Sarouk or Sarough: these carpets originate from the village of Sarouk in Arak. Antiques were of high quality, but later in the 20th Century generally degenerated and were woven in surrounding villages as well. A much heavier type was created up to the mid 20th C that had burgundy tones. This became very popular in the United States. Today, all over the world those Sarouks are known in the trade as American Sarouks

 

Saryk: a tribal weaving group/type from Central Asia.

 

Selvages: refers to the sides of rugs/carpets where the warp threads have colored wool wrapped around them. The sides of rugs have a bumpy line. This is the selvage edge.

 

Senneh or Seneh: This town, the capital of Persian Kurdistan, produces rugs and kelims of soft colors and exceptional quality.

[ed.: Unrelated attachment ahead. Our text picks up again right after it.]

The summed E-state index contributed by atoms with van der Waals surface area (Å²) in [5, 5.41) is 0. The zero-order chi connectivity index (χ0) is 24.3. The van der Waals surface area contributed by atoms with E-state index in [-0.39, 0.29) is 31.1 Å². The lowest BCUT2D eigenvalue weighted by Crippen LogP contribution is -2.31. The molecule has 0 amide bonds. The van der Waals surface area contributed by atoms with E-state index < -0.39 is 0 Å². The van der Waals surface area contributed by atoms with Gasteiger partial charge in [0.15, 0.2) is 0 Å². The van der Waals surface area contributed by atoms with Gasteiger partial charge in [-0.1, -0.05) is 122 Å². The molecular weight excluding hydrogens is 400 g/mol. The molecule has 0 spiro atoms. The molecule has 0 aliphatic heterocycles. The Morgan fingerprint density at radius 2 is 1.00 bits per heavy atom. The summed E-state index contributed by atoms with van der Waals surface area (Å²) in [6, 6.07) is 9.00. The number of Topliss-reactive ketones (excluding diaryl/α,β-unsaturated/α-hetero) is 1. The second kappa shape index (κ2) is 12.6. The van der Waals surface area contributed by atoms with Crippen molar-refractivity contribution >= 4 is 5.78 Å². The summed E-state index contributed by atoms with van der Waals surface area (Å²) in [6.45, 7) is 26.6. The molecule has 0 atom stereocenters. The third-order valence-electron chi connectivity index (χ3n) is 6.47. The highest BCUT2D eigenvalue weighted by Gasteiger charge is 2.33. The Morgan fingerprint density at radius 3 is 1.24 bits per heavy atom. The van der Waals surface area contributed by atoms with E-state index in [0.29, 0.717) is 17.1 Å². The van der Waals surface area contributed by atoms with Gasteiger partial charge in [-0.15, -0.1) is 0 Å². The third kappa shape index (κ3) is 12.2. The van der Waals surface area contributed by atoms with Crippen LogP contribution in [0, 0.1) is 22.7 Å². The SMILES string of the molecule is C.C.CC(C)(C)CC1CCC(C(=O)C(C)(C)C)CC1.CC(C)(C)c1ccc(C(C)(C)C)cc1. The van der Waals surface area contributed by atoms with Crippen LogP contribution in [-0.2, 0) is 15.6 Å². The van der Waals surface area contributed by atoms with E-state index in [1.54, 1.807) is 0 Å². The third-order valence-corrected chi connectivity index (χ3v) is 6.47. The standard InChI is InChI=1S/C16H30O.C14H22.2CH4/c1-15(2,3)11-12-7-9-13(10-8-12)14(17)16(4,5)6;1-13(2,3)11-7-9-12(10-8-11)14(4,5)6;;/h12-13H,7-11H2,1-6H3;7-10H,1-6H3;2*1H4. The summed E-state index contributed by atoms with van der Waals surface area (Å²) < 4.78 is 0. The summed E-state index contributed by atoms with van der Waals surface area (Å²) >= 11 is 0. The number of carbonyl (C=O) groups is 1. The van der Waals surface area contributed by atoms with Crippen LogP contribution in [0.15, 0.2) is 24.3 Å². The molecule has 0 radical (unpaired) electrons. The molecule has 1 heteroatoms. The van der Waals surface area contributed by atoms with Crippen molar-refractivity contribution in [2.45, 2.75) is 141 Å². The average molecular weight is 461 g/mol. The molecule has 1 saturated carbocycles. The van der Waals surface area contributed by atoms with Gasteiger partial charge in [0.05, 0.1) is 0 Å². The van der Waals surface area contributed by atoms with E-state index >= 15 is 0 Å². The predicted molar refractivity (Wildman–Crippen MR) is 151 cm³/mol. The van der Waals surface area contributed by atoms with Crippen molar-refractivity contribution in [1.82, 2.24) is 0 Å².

Serab: a village rug often employing camel hair colors from Northwest Persia near the Caucasus. Wonderful runners with quirky Caucasian design elements and wide camel color borders are made in the Serab region.

 

Serapi: a large, sparsely designed 19th Century geometric village carpets from Northwest Persia.

Serviceable: a term used to describe a carpet that although old, is still useable and can be washed and cleaned with little or no adverse effect to the rug.

 

Seychour: a Caucasian tribal rug type/design with a distinct fine thin pile. There is a town of the same name.

 

Shahsavan: a tribal rug group from the Southern Caucasus and Northwestern Persia who historically wove rare and interesting rugs. The name means 'Lover of the Shah.'

 

Shiraz: the capitol of Fars Providence in South Persia. Rugs here are woven by nomadic and semi-nomadic tribes living near the city.

 

Shirvan: a village where either fine rugs were woven or sold in East Caucasus.